The remarkable turn-out for the Jena 6 case protest, and the widespread interest in the issue among young New Orleans' blacks, is reflective of a generation is search of a cause and a movement. In one sense, the local excitement about the Jena 6 case represents displaced anger at post-Katrina racism in New Orleans, which is more subtle and harder to organize around. There are no hangmans nooses hanging from the shuttered Charity Hospital in New Orleans, yet this policy of neglect inflicts real suffering and even death upon poor, uninsured blacks.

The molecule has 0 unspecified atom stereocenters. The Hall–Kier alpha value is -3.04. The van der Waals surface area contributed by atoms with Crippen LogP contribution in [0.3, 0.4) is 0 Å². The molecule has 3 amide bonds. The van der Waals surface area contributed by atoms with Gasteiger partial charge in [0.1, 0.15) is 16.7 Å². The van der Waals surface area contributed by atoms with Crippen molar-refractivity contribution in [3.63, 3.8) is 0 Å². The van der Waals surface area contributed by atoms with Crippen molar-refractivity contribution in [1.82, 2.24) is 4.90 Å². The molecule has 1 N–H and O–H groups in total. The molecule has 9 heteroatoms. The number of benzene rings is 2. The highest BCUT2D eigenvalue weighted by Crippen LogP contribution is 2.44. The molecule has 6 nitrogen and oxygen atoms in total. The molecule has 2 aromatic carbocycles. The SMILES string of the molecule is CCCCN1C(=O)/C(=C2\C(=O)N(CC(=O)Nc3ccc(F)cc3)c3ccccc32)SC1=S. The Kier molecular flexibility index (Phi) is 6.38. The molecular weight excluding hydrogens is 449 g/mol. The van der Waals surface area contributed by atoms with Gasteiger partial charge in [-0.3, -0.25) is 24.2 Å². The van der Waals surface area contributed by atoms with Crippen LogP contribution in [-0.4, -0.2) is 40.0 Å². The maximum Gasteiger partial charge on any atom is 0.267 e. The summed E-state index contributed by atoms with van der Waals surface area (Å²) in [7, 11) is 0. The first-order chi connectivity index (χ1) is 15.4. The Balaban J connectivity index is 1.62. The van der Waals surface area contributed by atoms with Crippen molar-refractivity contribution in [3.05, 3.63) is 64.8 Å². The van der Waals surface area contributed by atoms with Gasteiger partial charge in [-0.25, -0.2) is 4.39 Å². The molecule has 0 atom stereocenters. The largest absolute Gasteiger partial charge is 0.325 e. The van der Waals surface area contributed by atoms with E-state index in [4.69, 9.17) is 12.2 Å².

I found the exchange by the op-ed readers telling--one Wisconsinite makes a very eloquent case against the misleading argument that building below sea-level is foolish. He points out that trade-nations need ocean ports and ports are by definition at or below sea level and inherently vulnerable. Protecting a port city like New Orleans and the people who make it work is the price we pay for international trade. I would add much of the fertile farmland in the United states is alluvial bottomland created by river flooding, and that living and farming under the protection of levees has contributed greatly to the economic prosperity of the nation. As I have pointed out before, the only thing protecting Uptown New Orleans from a tsunamic flood when the Mississippi River is at its highest stage in the spring is the Mississippi River levee. Every neighborhood in New Orleans deserves the same protection and security. We are a city of faith in more ways than one (consider the performance of the Saints football team).